| APS SLR|
Up to 2.5 frame/s
| Canon EF lens mount|
| TTL Phase Detection Autofocus (3 zone)|
6 zone evaluative metering
Guide number 11
The EOS IX (world markets) or EOS IX E (Japanese market) is an APS-format single-lens reflex camera that was introduced by Canon Inc. of Japan in October 1996 as part of their EOS series SLR cameras. The other APS camera in this series is the Canon EOS IX Lite, also known as the EOS IX 7. Production ended in 2001.
Canon EOS IX Wikipedia
The EOS IX features Canon's Multi-BASIS TTL phase detection autofocus system with three focusing points. The Japanese EOS IX E model added Canon's Eye Control focus point selection system; in both, the three focus points can also be selected between manually, or automatically by the camera. The selected focus point lights in the viewfinder. Other superimposed viewfinder features include masks for the three APS formats (C, H and P), while an LCD outside the image area displays other shooting information. The viewfinder incorporates a roof pentamirror of 0.6× magnification (with a 40 mm lens focussed on infinity) and 95% coverage.
The shutter, a vertically traveling, electronically controlled metal blade unit, can be set for speeds between 30 and 1/4000 seconds, with an X-sync speed of 1/200 second. A "Bulb" mode is also available, for exposure as long as the shutter button is depressed. The speed is continuously variable in Program and aperture-priority modes, and can be set in half-stop increments in shutter-priority and manual modes.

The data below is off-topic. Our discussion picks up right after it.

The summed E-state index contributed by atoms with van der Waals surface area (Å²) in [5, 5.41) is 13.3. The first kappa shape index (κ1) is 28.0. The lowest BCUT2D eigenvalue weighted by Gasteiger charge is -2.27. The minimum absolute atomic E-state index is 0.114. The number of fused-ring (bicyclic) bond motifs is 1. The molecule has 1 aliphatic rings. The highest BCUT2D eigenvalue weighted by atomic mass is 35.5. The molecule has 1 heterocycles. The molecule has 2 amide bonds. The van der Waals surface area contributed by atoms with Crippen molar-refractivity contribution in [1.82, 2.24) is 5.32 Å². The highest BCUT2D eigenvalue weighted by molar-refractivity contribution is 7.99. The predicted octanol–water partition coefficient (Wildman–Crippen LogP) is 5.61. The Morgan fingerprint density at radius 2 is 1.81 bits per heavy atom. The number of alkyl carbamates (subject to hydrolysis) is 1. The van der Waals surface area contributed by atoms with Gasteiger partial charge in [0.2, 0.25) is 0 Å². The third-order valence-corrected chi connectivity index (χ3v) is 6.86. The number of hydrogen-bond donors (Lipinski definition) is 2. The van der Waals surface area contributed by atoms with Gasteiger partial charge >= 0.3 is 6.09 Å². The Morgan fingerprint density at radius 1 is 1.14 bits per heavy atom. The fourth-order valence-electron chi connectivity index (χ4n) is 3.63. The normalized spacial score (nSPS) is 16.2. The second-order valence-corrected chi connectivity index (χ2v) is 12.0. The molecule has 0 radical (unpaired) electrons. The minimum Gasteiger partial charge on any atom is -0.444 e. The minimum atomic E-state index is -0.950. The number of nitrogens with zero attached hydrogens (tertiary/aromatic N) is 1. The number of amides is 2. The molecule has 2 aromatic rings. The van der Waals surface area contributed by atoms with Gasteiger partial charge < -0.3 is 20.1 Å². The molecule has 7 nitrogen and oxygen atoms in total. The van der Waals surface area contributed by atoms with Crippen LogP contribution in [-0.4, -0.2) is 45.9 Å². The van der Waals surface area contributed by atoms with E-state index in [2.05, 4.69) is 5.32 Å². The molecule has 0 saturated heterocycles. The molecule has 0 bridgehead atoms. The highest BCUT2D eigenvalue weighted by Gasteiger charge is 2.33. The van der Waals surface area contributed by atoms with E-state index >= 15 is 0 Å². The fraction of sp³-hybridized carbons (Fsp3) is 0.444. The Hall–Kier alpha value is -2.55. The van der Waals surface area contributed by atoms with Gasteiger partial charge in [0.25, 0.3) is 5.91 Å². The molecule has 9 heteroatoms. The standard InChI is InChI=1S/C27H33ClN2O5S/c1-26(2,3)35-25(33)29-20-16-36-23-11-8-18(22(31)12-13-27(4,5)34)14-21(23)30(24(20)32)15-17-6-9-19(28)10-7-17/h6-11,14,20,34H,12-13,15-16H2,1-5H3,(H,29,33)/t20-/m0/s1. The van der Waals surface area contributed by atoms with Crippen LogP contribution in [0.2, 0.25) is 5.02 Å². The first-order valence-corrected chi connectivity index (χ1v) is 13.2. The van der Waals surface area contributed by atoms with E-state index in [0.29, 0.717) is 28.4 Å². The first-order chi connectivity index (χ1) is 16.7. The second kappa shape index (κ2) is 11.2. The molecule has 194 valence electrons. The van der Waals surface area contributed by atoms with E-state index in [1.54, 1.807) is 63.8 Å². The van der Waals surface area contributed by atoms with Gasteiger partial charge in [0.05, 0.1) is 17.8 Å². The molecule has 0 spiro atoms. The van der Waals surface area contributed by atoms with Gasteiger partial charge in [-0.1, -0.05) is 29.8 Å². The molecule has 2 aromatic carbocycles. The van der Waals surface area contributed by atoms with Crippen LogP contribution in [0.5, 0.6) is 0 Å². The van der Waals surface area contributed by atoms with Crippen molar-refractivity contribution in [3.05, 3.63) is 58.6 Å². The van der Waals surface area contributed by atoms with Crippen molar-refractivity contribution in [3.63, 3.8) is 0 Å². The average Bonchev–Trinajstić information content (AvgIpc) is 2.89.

Metering is via a silicon photocell (SPC) giving 6-zone evaluative metering, center-weighted metering, and 6.5% partial metering. The metering range, at ISO 100 with a f/1.4 lens, is EV 1–20. Exposure compensation of ±2 EV can be applied in half-stop increments; the same range and increments apply to 3-shot auto-bracketing. The film speed range supported is ISO 25 to 8000, using DX coding if available.
The EOS IX supports Canon's new E-TTL flash metering system when using modern Speedlite flashes, as well as the older A-TTL system, which is used with the on-board popup flash and older external flashes.